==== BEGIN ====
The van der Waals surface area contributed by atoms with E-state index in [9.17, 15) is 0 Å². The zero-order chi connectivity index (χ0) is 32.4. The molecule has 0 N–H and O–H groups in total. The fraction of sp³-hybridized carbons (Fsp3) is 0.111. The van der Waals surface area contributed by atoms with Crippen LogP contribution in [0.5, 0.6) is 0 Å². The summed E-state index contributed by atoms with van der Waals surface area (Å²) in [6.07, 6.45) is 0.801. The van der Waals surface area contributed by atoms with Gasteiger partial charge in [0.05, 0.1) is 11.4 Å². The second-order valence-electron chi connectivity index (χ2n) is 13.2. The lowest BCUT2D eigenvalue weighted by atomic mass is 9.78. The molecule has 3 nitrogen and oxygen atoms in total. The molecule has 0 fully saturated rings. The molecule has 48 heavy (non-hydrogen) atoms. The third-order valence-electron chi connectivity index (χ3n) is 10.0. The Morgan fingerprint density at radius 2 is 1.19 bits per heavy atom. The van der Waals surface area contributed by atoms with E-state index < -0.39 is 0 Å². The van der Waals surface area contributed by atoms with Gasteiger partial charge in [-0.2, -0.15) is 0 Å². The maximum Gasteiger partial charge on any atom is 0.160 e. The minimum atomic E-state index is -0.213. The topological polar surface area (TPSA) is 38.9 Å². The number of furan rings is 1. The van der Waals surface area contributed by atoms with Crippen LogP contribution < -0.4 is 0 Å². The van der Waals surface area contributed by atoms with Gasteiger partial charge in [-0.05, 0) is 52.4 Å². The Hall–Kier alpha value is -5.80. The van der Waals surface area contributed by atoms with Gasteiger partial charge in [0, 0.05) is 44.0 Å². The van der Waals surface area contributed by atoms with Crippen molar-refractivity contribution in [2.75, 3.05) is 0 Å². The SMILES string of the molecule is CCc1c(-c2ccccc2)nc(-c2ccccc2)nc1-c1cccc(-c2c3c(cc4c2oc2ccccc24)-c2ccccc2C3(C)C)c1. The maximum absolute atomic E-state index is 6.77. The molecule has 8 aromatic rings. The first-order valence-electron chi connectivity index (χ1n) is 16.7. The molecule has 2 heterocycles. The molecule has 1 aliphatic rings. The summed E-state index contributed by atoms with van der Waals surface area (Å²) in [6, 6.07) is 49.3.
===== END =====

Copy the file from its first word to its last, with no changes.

The van der Waals surface area contributed by atoms with E-state index in [9.17, 15) is 0 Å². The zero-order chi connectivity index (χ0) is 32.4. The molecule has 0 N–H and O–H groups in total. The fraction of sp³-hybridized carbons (Fsp3) is 0.111. The van der Waals surface area contributed by atoms with Crippen LogP contribution in [0.5, 0.6) is 0 Å². The summed E-state index contributed by atoms with van der Waals surface area (Å²) in [6.07, 6.45) is 0.801. The van der Waals surface area contributed by atoms with Gasteiger partial charge in [0.05, 0.1) is 11.4 Å². The second-order valence-electron chi connectivity index (χ2n) is 13.2. The lowest BCUT2D eigenvalue weighted by atomic mass is 9.78. The molecule has 3 nitrogen and oxygen atoms in total. The molecule has 0 fully saturated rings. The molecule has 48 heavy (non-hydrogen) atoms. The third-order valence-electron chi connectivity index (χ3n) is 10.0. The Morgan fingerprint density at radius 2 is 1.19 bits per heavy atom. The van der Waals surface area contributed by atoms with E-state index < -0.39 is 0 Å². The van der Waals surface area contributed by atoms with Gasteiger partial charge in [-0.2, -0.15) is 0 Å². The maximum Gasteiger partial charge on any atom is 0.160 e. The minimum atomic E-state index is -0.213. The topological polar surface area (TPSA) is 38.9 Å². The number of furan rings is 1. The van der Waals surface area contributed by atoms with Crippen LogP contribution < -0.4 is 0 Å². The van der Waals surface area contributed by atoms with Gasteiger partial charge in [-0.05, 0) is 52.4 Å². The Hall–Kier alpha value is -5.80. The van der Waals surface area contributed by atoms with Gasteiger partial charge in [0, 0.05) is 44.0 Å². The van der Waals surface area contributed by atoms with Crippen molar-refractivity contribution in [2.75, 3.05) is 0 Å². The SMILES string of the molecule is CCc1c(-c2ccccc2)nc(-c2ccccc2)nc1-c1cccc(-c2c3c(cc4c2oc2ccccc24)-c2ccccc2C3(C)C)c1. The maximum absolute atomic E-state index is 6.77. The molecule has 8 aromatic rings. The first-order valence-electron chi connectivity index (χ1n) is 16.7. The molecule has 2 heterocycles. The molecule has 1 aliphatic rings. The summed E-state index contributed by atoms with van der Waals surface area (Å²) in [6, 6.07) is 49.3.